Men’s Basketball: Crisis at the Zoo: Students question Pete seats


By Chris Puzia / Staff Writer

Editor’s Note: 

On March 26, The Pitt News published an article entitled “Crisis at the Zoo: Students question Pete seats,” which attempted to explain why the Oakland Zoo, the Pitt basketball team’s student section, isn’t prominently featured in television broadcasts of games.

Throughout the article, the reporter featured the comments of Greg Hotchkiss, the men’s basketball team’s director of media relations. Hotchkiss sought to provide insight into the rationale behind the Athletic Department’s decision to position the Oakland Zoo on the same side of the court as the main television cameras at the Petersen Events Center, thereby limiting the amount of time the Zoo is featured in a game broadcast.

Unfortunately, the article misquoted Hotchkiss on multiple occasions and portrayed him as overly critical of the Petersen Events Center and the athletic department.

In the third paragraph of the article, The Pitt News reported Hotchkiss said, “If I had been here when they designed the Pete, I would have told them not to do it this way. The building was designed pretty poorly.”

Not only did Hotchkiss never refer to the building as “The Pete,” a colloquial name for the Petersen Events Center, he also never said the building was designed poorly.

Though Hotchkiss did say the first half of the quote, it lacks context, considering Hotchkiss told the reporter before that the Oakland Zoo, created in 2001, was in its infancy with a membership of only 50 students, making it a minor factor in the building’s design.

Hotchkiss also emphasized to the reporter that the placement of luxury boxes on the sideline opposite the Oakland Zoo is the primary reason behind the arena’s design, and that 95 percent of arenas in the United States have the same setup.

In the sixth paragraph, The Pitt News reports that Hotchkiss “acknowledged that fixing the problem would come at a huge expense.” Hotchkiss never considered the positioning of the Oakland Zoo to be a problem, as it was described in the article. This, therefore, is also inaccurate.

In the following paragraph, Hotchkiss is quoted as saying, “At the time they built the Pete, there was no Oakland Zoo, also.” This was a misquotation and, as previously noted, students established the Oakland Zoo in 2001, while the men’s basketball team still played home games at the Fitzgerald Field House.

In the 10th paragraph of the story, The Pitt News reported the Fitzgerald Field House seats about 4,000 people. This was incorrect. Hotchkiss told the reporter it seats 6,000.

Two paragraphs later, The Pitt News reported that Hotchkiss said, “Because they barely sold out the Field House, the rationale was: ‘Why build seats for nobody to sit in?’” This was a misquotation. Hotchkiss told the reporter the Fitzgerald Field House sold out a majority of the games played there in its final season and upon moving to the Petersen Events Center during the 2002-2003 academic year, sellouts continued despite roughly a doubling in seating.

Later in the story, The Pitt News reported that Hotchkiss said, “Because the demand is so high for season tickets, we can basically do whatever we want with licenses and distribution.” This was a misquotation.

Finally, two paragraphs later, The Pitt News reported that Hotchkiss said, “Pitt is not the only school with arena issues.” At no point during the interview with the reporter did Hotchkiss mention issues of any kind concerning the Petersen Events Center.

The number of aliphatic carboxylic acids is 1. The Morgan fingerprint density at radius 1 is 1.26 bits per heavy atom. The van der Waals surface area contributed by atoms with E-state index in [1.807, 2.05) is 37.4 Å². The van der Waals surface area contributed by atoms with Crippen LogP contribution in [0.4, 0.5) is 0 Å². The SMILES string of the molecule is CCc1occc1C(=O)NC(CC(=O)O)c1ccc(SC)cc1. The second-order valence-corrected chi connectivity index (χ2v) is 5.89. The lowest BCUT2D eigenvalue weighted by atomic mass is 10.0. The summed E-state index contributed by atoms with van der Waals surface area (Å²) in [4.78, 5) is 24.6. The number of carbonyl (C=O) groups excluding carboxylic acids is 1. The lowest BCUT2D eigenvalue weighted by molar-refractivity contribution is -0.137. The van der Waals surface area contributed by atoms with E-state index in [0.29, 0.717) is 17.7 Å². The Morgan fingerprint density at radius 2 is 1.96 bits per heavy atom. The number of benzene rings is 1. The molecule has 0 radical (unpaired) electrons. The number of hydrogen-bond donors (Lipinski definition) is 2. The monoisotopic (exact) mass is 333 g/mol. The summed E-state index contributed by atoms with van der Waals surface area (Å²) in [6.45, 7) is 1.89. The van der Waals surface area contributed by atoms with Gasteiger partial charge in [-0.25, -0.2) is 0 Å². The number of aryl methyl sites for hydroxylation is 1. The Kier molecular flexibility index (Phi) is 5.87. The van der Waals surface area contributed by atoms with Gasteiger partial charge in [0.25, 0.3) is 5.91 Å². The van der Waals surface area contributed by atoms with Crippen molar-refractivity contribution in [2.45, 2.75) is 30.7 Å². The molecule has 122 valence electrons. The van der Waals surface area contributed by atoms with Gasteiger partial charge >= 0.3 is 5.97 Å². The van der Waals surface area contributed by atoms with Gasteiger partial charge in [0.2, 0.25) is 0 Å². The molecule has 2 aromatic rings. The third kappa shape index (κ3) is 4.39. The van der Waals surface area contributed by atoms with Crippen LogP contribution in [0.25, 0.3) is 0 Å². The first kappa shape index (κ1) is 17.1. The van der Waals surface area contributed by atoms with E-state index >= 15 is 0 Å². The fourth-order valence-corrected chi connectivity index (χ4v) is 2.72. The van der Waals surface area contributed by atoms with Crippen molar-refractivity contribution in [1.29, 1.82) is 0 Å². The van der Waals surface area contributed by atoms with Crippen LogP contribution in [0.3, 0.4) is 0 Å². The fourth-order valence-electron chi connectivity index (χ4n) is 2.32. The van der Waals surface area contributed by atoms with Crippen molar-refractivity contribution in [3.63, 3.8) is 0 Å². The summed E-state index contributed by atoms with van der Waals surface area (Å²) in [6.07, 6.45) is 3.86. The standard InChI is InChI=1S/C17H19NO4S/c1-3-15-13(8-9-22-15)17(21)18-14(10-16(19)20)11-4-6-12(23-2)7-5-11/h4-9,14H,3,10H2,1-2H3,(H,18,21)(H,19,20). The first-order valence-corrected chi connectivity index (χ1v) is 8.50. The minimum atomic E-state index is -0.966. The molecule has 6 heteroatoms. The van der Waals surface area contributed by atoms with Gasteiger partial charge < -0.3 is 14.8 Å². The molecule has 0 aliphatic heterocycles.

The Pitt News failed to report other details disclosed by Hotchkiss during the interview, including that the athletic department often pays networks that broadcast games, such as ESPN, to place cameras that rotate 360 degrees on top of the backboard to show the Oakland Zoo. He also disclosed that in 2009, the athletic department commissioned a survey with a number of television experts to determine whether a redesign was necessary to improve the broadcast. Parties involved in the survey determined no changes were necessary.

When Pitt Director of Media Relations Greg Hotchkiss joined the school in 2002, the Petersen Events Center had been open for only three weeks.

 But though it opened just 12 years ago, the Pete has drawn criticism for some of its design features, which most notably prevent the student section, the Oakland Zoo, from getting significant television exposure.

“If I had been here when they designed the Pete, I would have told them not to do it this way,” Hotchkiss said. “The building was designed pretty poorly.”

While most student sections on televised basketball games are shown at the top of the screen, which makes them more visible, the Zoo is instead located on the bottom, drawing complaints from students. For Oakland Zoo Vice President Nick Brenner, this hurts the national visibility of both the team and its student section.

 “I know a lot of people have talked about the Zoo being shown on television,” Brenner, a junior majoring in business, said. “It would be awesome to get the Zoo more recognition by showing it on TV constantly.”

However, Hotchkiss acknowledged that fixing the problem would come at a huge expense, despite the fact that the poor design of the building may result in less visibility for the Zoo.

“It would cost us about $1.5 million [to change the structure],” he said. “Because of electric wiring, luxury suites and other reasons, we can’t just pick up and move the cameras. At the time they built the Pete, there was no Oakland Zoo, also.”

Hotchkiss said television stations such as ESPN and CBS have preferences that factor into the camera placement in arenas. The stations like to show team benches and the scorer’s table, and if the cameras at the Petersen Events Center were switched, those would no longer regularly be on screen.

“You want to have the emotion of the game caught on the benches,” Hotchkiss said. “And if they’re not, ESPN might suddenly decide they don’t want to show games here because of this.”